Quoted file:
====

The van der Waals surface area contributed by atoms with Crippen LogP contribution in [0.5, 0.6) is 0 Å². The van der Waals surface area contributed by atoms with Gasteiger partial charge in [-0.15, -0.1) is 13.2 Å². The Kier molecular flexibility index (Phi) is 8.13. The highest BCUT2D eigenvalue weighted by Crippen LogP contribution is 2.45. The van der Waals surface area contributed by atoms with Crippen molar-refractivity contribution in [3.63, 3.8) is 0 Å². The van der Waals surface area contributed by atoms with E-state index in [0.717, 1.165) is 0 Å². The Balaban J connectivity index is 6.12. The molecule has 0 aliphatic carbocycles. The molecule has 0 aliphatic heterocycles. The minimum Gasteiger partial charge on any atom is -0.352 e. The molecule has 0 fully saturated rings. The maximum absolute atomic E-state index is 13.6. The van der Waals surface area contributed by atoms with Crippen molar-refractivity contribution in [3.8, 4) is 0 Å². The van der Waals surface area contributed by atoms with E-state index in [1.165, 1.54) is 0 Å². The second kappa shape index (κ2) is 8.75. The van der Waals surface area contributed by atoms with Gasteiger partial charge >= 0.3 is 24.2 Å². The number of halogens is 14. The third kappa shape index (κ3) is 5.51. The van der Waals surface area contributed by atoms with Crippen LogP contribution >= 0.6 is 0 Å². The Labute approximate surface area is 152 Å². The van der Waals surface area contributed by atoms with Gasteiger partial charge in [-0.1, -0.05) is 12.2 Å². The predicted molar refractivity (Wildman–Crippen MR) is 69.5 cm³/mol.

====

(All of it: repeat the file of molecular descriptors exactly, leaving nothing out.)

The van der Waals surface area contributed by atoms with Crippen LogP contribution in [0.5, 0.6) is 0 Å². The van der Waals surface area contributed by atoms with Gasteiger partial charge in [-0.15, -0.1) is 13.2 Å². The Kier molecular flexibility index (Phi) is 8.13. The highest BCUT2D eigenvalue weighted by Crippen LogP contribution is 2.45. The van der Waals surface area contributed by atoms with Crippen molar-refractivity contribution in [3.63, 3.8) is 0 Å². The van der Waals surface area contributed by atoms with E-state index in [0.717, 1.165) is 0 Å². The Balaban J connectivity index is 6.12. The molecule has 0 aliphatic carbocycles. The molecule has 0 aliphatic heterocycles. The minimum Gasteiger partial charge on any atom is -0.352 e. The molecule has 0 fully saturated rings. The maximum absolute atomic E-state index is 13.6. The van der Waals surface area contributed by atoms with Crippen molar-refractivity contribution in [3.8, 4) is 0 Å². The van der Waals surface area contributed by atoms with E-state index in [1.165, 1.54) is 0 Å². The second kappa shape index (κ2) is 8.75. The van der Waals surface area contributed by atoms with Gasteiger partial charge >= 0.3 is 24.2 Å². The number of halogens is 14. The third kappa shape index (κ3) is 5.51. The van der Waals surface area contributed by atoms with Crippen LogP contribution >= 0.6 is 0 Å². The Labute approximate surface area is 152 Å². The van der Waals surface area contributed by atoms with Gasteiger partial charge in [-0.1, -0.05) is 12.2 Å². The predicted molar refractivity (Wildman–Crippen MR) is 69.5 cm³/mol.